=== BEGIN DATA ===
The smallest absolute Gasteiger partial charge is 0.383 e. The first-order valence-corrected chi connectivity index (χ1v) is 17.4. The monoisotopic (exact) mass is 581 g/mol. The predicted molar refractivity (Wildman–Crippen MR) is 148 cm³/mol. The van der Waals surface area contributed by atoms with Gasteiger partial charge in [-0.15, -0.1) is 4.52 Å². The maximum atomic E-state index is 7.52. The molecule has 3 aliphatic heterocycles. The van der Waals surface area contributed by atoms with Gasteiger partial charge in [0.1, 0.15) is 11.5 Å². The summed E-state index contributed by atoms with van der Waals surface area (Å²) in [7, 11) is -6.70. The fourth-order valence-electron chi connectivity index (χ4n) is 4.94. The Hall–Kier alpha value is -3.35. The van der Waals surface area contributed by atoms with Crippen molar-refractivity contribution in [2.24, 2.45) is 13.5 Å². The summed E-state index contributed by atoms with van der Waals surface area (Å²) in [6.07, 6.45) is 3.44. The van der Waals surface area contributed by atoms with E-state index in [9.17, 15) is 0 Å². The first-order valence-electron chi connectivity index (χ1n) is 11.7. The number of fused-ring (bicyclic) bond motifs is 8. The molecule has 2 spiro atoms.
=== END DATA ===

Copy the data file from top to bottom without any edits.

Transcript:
The smallest absolute Gasteiger partial charge is 0.383 e. The first-order valence-corrected chi connectivity index (χ1v) is 17.4. The monoisotopic (exact) mass is 581 g/mol. The predicted molar refractivity (Wildman–Crippen MR) is 148 cm³/mol. The van der Waals surface area contributed by atoms with Gasteiger partial charge in [-0.15, -0.1) is 4.52 Å². The maximum atomic E-state index is 7.52. The molecule has 3 aliphatic heterocycles. The van der Waals surface area contributed by atoms with Gasteiger partial charge in [0.1, 0.15) is 11.5 Å². The summed E-state index contributed by atoms with van der Waals surface area (Å²) in [7, 11) is -6.70. The fourth-order valence-electron chi connectivity index (χ4n) is 4.94. The Hall–Kier alpha value is -3.35. The van der Waals surface area contributed by atoms with Crippen molar-refractivity contribution in [2.24, 2.45) is 13.5 Å². The summed E-state index contributed by atoms with van der Waals surface area (Å²) in [6.07, 6.45) is 3.44. The van der Waals surface area contributed by atoms with E-state index in [9.17, 15) is 0 Å². The first-order valence-electron chi connectivity index (χ1n) is 11.7. The number of fused-ring (bicyclic) bond motifs is 8. The molecule has 2 spiro atoms.